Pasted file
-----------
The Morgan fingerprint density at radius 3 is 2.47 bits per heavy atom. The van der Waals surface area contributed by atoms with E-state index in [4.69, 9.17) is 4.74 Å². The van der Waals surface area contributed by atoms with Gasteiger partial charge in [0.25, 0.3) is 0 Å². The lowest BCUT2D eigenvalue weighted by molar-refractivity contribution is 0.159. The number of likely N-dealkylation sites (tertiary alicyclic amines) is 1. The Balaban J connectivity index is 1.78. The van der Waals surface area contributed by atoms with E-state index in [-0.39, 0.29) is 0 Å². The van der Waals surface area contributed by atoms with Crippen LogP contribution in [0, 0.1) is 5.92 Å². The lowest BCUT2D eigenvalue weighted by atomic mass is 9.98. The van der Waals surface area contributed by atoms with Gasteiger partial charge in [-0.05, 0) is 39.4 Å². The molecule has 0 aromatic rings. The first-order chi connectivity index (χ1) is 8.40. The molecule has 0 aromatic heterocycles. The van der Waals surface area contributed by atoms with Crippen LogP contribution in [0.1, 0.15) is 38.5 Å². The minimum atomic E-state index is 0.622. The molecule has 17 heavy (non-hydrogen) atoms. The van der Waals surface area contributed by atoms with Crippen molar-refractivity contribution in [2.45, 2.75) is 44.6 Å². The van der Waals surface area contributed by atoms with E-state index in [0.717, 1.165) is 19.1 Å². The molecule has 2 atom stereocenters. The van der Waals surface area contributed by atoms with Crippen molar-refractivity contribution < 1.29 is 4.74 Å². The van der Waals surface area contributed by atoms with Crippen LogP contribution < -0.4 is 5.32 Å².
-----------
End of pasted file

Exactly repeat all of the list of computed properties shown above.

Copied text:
The Morgan fingerprint density at radius 3 is 2.47 bits per heavy atom. The van der Waals surface area contributed by atoms with E-state index in [4.69, 9.17) is 4.74 Å². The van der Waals surface area contributed by atoms with Gasteiger partial charge in [0.25, 0.3) is 0 Å². The lowest BCUT2D eigenvalue weighted by molar-refractivity contribution is 0.159. The number of likely N-dealkylation sites (tertiary alicyclic amines) is 1. The Balaban J connectivity index is 1.78. The van der Waals surface area contributed by atoms with E-state index in [-0.39, 0.29) is 0 Å². The van der Waals surface area contributed by atoms with Crippen LogP contribution in [0, 0.1) is 5.92 Å². The lowest BCUT2D eigenvalue weighted by atomic mass is 9.98. The van der Waals surface area contributed by atoms with Gasteiger partial charge in [-0.05, 0) is 39.4 Å². The molecule has 0 aromatic rings. The first-order chi connectivity index (χ1) is 8.40. The molecule has 0 aromatic heterocycles. The van der Waals surface area contributed by atoms with Crippen LogP contribution in [0.1, 0.15) is 38.5 Å². The minimum atomic E-state index is 0.622. The molecule has 17 heavy (non-hydrogen) atoms. The van der Waals surface area contributed by atoms with Crippen molar-refractivity contribution in [2.45, 2.75) is 44.6 Å². The van der Waals surface area contributed by atoms with E-state index in [0.717, 1.165) is 19.1 Å². The molecule has 2 atom stereocenters. The van der Waals surface area contributed by atoms with Crippen molar-refractivity contribution < 1.29 is 4.74 Å². The van der Waals surface area contributed by atoms with Crippen LogP contribution < -0.4 is 5.32 Å².